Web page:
FOLLOW US
HSBC Golf
Zagga
Callaway Golf Balls
Drummond Golf oct 2020
Want to Sink More Putts?

Find the best putter for your stroke style and it’s roll time

25 years ago, there was only a handful of putters available on the market, while nowadays, golf shops can stock hundreds of different types! That’s a lot of choice. Fact: your putter is one of the most important clubs in your bag because it is used more than any other club. So, which putter is the right one for you? In this article, I’ll break down some of the essential elements of putter design and hopefully, you will come away with new-found knowledge on the topic.

There are three main types of putters, each designed with specific features to suit different putting styles and preferences:

Blade Putters 

Blade putters are the oldest type of putter and traditional classic shape.  The head is usually flat and narrow, resembling a blade, hence the name. Blade putters often have a slight toe hang, which means the toe of the putter head hangs down slightly when balanced on a player's finger. This design promotes a slight arc in the putting stroke.

Mallet Putters

Mallet putters have a larger and more complex head shape compared to blade putters. There are many different shapes and sizes, with many of them having lines or dots which are there to help with alignment. Being a bulkier type of design, they usually come with more weight towards the back part of the head to increase forgiveness. Mallet putters come in different balance types, including face-balanced and toe-balanced.  Face-balanced mallets are designed for a straight-back, straight-through putting stroke, while toe-balanced mallets suit players with a slight arc in their stroke.

Peripheral Weighted Putters 

Also known as heel-toe weighted putters, peripheral weighted putters have more weights located around the perimeter of the putter head, mainly on the heel and toe areas to help with balance. They are often toe-balanced, meaning the toe of the putter hangs down and is suitable for players with an arc in their putting stroke. They are a popular choice because they have the stability and forgiveness.           

When choosing a putter, it's essential to consider your putting stroke, personal preferences for the look, and the type of feel you are looking for on the greens. It's important to try different putters to find the one that suits you. As well as the type of putter, the length of the putter, the weight of the putter, the head design and the grip must be considered.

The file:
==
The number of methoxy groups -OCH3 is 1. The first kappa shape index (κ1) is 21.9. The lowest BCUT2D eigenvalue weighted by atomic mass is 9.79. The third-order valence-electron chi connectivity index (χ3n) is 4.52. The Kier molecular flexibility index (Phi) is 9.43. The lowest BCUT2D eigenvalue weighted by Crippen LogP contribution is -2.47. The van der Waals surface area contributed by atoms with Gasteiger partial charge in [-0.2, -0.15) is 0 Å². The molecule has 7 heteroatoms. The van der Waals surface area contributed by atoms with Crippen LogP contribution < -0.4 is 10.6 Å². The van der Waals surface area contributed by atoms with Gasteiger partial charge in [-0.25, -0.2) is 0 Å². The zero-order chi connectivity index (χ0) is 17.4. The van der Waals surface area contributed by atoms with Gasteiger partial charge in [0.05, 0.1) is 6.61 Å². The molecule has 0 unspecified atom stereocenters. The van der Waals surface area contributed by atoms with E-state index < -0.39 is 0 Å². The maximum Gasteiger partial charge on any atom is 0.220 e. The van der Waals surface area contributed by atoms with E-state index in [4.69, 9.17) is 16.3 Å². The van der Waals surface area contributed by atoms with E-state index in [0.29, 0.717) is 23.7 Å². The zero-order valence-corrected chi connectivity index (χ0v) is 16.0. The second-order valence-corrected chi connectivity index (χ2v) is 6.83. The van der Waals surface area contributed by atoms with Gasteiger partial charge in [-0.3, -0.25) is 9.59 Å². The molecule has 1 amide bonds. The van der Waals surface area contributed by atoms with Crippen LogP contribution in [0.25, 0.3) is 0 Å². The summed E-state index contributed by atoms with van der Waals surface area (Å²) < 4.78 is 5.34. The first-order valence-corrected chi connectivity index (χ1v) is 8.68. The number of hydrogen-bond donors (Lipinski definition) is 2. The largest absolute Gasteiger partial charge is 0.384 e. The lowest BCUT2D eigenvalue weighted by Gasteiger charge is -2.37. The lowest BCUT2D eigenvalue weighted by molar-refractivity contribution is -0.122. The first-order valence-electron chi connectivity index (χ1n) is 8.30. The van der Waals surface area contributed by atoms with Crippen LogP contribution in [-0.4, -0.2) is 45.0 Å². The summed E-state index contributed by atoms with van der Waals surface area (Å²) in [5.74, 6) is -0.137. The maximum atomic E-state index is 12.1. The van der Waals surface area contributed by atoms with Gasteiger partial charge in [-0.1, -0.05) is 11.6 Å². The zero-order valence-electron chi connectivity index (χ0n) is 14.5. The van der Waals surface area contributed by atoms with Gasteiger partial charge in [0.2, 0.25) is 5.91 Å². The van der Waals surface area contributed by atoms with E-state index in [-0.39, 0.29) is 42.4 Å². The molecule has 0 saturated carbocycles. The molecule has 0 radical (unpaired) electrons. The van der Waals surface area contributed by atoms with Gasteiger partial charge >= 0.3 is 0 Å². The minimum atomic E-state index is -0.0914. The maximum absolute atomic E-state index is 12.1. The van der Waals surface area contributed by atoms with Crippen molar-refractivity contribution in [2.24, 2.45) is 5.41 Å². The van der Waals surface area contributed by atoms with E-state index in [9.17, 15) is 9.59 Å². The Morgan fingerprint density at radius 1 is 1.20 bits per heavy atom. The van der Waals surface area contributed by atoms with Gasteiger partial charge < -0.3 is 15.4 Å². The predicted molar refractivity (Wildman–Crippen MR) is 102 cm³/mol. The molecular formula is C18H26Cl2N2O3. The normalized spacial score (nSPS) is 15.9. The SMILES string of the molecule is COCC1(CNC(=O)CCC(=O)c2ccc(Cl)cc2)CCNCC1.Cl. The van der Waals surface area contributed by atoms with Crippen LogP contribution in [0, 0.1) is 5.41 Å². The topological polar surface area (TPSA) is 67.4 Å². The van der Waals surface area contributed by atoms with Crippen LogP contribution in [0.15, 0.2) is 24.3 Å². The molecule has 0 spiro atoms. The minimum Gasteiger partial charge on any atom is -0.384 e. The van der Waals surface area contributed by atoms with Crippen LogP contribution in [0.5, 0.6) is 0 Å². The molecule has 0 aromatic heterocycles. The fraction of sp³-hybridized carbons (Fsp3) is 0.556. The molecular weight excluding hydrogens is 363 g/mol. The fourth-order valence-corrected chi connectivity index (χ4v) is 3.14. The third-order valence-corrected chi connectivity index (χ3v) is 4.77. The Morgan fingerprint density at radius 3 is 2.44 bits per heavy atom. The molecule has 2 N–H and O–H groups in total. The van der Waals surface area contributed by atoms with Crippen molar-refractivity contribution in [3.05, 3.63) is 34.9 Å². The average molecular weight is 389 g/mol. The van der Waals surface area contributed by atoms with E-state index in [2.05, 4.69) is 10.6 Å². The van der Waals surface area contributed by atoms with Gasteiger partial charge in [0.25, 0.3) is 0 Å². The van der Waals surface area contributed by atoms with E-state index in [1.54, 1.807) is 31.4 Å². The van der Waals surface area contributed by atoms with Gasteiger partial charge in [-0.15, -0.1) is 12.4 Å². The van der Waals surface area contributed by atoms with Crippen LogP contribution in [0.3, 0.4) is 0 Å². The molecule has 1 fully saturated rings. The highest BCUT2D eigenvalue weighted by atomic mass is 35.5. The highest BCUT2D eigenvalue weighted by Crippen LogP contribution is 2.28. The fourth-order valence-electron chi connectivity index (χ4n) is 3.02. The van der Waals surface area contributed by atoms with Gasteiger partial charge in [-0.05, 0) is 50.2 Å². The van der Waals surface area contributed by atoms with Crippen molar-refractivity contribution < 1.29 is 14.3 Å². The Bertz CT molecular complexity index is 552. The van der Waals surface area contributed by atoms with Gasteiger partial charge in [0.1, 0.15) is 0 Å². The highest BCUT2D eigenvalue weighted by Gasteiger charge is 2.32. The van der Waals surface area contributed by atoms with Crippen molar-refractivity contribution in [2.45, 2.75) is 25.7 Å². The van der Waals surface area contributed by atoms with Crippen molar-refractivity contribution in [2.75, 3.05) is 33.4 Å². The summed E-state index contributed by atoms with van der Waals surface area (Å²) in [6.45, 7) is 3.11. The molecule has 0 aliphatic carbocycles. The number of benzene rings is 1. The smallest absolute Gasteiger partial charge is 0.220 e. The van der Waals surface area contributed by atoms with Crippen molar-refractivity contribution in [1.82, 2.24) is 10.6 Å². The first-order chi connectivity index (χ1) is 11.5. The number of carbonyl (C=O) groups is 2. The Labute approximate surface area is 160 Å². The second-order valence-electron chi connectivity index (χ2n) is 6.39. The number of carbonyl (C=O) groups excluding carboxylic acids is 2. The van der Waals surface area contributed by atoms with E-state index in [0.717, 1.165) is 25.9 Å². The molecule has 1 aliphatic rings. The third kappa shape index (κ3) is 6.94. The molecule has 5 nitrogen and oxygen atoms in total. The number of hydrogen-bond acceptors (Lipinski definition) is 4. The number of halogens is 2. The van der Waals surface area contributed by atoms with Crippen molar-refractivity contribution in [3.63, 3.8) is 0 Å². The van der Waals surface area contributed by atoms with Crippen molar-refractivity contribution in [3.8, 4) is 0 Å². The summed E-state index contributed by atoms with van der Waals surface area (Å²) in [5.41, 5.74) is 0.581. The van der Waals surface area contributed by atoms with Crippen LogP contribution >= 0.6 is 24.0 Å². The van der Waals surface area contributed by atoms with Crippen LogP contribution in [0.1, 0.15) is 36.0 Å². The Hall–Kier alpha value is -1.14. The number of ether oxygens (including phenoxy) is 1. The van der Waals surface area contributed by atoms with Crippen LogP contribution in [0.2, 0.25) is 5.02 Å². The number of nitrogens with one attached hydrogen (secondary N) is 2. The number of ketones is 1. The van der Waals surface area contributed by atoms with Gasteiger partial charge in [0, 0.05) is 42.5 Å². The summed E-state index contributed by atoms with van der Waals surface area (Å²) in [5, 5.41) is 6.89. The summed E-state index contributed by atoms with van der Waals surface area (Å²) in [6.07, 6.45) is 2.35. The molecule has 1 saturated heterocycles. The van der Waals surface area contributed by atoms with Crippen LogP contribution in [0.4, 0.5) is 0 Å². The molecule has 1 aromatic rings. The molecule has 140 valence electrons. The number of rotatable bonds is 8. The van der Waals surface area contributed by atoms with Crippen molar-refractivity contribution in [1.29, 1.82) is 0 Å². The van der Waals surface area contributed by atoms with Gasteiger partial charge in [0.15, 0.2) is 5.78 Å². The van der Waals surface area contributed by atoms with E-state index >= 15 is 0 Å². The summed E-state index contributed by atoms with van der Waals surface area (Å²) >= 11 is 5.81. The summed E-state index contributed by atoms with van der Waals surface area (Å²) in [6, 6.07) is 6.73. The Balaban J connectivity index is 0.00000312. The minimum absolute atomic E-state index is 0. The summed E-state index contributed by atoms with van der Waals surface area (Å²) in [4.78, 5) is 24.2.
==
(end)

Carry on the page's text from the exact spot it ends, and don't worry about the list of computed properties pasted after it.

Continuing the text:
The hosel on the putter is also important. The hosel is the end of the shaft, where it joins to the putter head. When you look at putters, there is normally the same head shape with different types of hosels, called single bend, short slant, double bend and offset. These hosel types change the way the putter head sits on the ground so make sure you try different types of hosels to see which one suits the way you address the ball.

  1. The length of the putter is normally determined by how tall you are and the way you stand to putt. Some women may benefit from using slightly shorter putters, as they may feel more comfortable and they may help to position their head over the top of the ball.
  2. Choose a head design (blade, mallet, or peripheral weighted) that suits your putting stroke and provides confidence at address. Mallet putters often offer more forgiveness, while blade putters are preferred for their traditional look and feel.
  3. Alignment Aids: Look for a putter with alignment aids, such as lines or dots on the top surface, to assist with alignment and aiming.
  4. Weight and Balance of the putter: Some players prefer a heavier putter for a smoother stroke, while others may prefer a lighter putter for more feel.
  5. Grip: The grip thickness can significantly impact feel and control. Choose a grip size that feels comfortable and gives you a relaxed grip pressure. Recently there has been a big change towards larger putter grips because these grips help to take your wrists out of play and get you putting with shoulders like a pendulum.

Callaway has just released a new series of Ai-One Milled putters and Ai-One putters. Ai stands for artificial intelligence and this computer-generated intelligence was used in their market-leading driver released earlier this year. Called the Paradym, it was used by John Rahm.

There are 5 Ai-One models which retail for around $499. Another 8 models in the Ai-One milled putters range retail for approx. $799. All of these putters aim to make speed control so much easier. Odyssey has cleverly made the club much more forgiving by making the speed off the face consistent regardless of where the ball makes contact.

The Ai-One putter range has an insert which has been designed using artificial intelligence. This has created contours on the aluminium backer of the insert and is co-moulded to the white-hot urethane striking surface to promote consistent ball speed across the whole of the face.

The Ai-One milled putters have an all-titanium milled face with cross-cuts for speed, feel and sound. Speed control is one of the most important attributes to putting.

Taylormade has also just released a new range of putters. One of their most popular models is the Spider family. Most of these putters are peripheral weighted putters but they do come in various models with different hosels.

As you can see from this Spider Tour putter there are weights right at the back of the head and it also contains a big, long black line to aid with alignment. It is stable, consistent and very forgiving.


 “Your putter is one of the most important clubs in your bag because it is used more than any other club”

To find the best putter for you, pop into a Drummond Golf store or your local pro shop to try out different putters and get a feel for what you like.

Words: Jacqui Brownson

SUBSCRIBE TO OUR NEWSLETTER SUBSCRIBE TO OUR NEWSLETTER
CONTACT US CONTACT US